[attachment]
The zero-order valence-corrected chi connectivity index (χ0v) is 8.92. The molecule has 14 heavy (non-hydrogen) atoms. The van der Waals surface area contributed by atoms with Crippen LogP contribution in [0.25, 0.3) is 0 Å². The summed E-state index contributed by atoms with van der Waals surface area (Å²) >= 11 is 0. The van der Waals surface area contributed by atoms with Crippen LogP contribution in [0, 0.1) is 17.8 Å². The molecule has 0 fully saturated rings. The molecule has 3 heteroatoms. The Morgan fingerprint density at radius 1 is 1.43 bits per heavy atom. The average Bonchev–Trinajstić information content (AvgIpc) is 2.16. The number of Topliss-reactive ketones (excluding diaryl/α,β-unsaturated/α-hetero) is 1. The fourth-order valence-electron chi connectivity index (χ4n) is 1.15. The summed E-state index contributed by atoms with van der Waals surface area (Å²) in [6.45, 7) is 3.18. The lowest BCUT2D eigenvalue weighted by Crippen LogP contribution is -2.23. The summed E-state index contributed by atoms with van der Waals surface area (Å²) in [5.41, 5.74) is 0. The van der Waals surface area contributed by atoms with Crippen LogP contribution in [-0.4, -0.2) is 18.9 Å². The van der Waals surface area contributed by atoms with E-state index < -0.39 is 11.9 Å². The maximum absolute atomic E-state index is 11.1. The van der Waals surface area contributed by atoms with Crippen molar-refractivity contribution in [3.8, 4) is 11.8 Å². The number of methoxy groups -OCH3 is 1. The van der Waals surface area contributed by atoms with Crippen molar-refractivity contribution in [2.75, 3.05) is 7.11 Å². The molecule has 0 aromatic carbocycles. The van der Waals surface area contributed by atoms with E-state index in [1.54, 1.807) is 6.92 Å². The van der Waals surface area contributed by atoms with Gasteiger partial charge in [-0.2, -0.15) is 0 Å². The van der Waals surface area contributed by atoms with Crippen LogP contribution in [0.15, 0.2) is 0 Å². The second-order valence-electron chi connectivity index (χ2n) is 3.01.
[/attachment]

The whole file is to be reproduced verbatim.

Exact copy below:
The zero-order valence-corrected chi connectivity index (χ0v) is 8.92. The molecule has 14 heavy (non-hydrogen) atoms. The van der Waals surface area contributed by atoms with Crippen LogP contribution in [0.25, 0.3) is 0 Å². The summed E-state index contributed by atoms with van der Waals surface area (Å²) >= 11 is 0. The van der Waals surface area contributed by atoms with Crippen LogP contribution in [0, 0.1) is 17.8 Å². The molecule has 0 fully saturated rings. The molecule has 3 heteroatoms. The Morgan fingerprint density at radius 1 is 1.43 bits per heavy atom. The average Bonchev–Trinajstić information content (AvgIpc) is 2.16. The number of Topliss-reactive ketones (excluding diaryl/α,β-unsaturated/α-hetero) is 1. The fourth-order valence-electron chi connectivity index (χ4n) is 1.15. The summed E-state index contributed by atoms with van der Waals surface area (Å²) in [6.45, 7) is 3.18. The lowest BCUT2D eigenvalue weighted by Crippen LogP contribution is -2.23. The summed E-state index contributed by atoms with van der Waals surface area (Å²) in [5.41, 5.74) is 0. The van der Waals surface area contributed by atoms with Crippen LogP contribution in [-0.4, -0.2) is 18.9 Å². The van der Waals surface area contributed by atoms with E-state index < -0.39 is 11.9 Å². The maximum absolute atomic E-state index is 11.1. The van der Waals surface area contributed by atoms with Crippen molar-refractivity contribution in [3.8, 4) is 11.8 Å². The number of methoxy groups -OCH3 is 1. The van der Waals surface area contributed by atoms with Crippen molar-refractivity contribution in [2.75, 3.05) is 7.11 Å². The molecule has 0 aromatic carbocycles. The van der Waals surface area contributed by atoms with E-state index in [1.54, 1.807) is 6.92 Å². The van der Waals surface area contributed by atoms with Gasteiger partial charge in [-0.2, -0.15) is 0 Å². The van der Waals surface area contributed by atoms with Crippen LogP contribution in [0.15, 0.2) is 0 Å². The second-order valence-electron chi connectivity index (χ2n) is 3.01.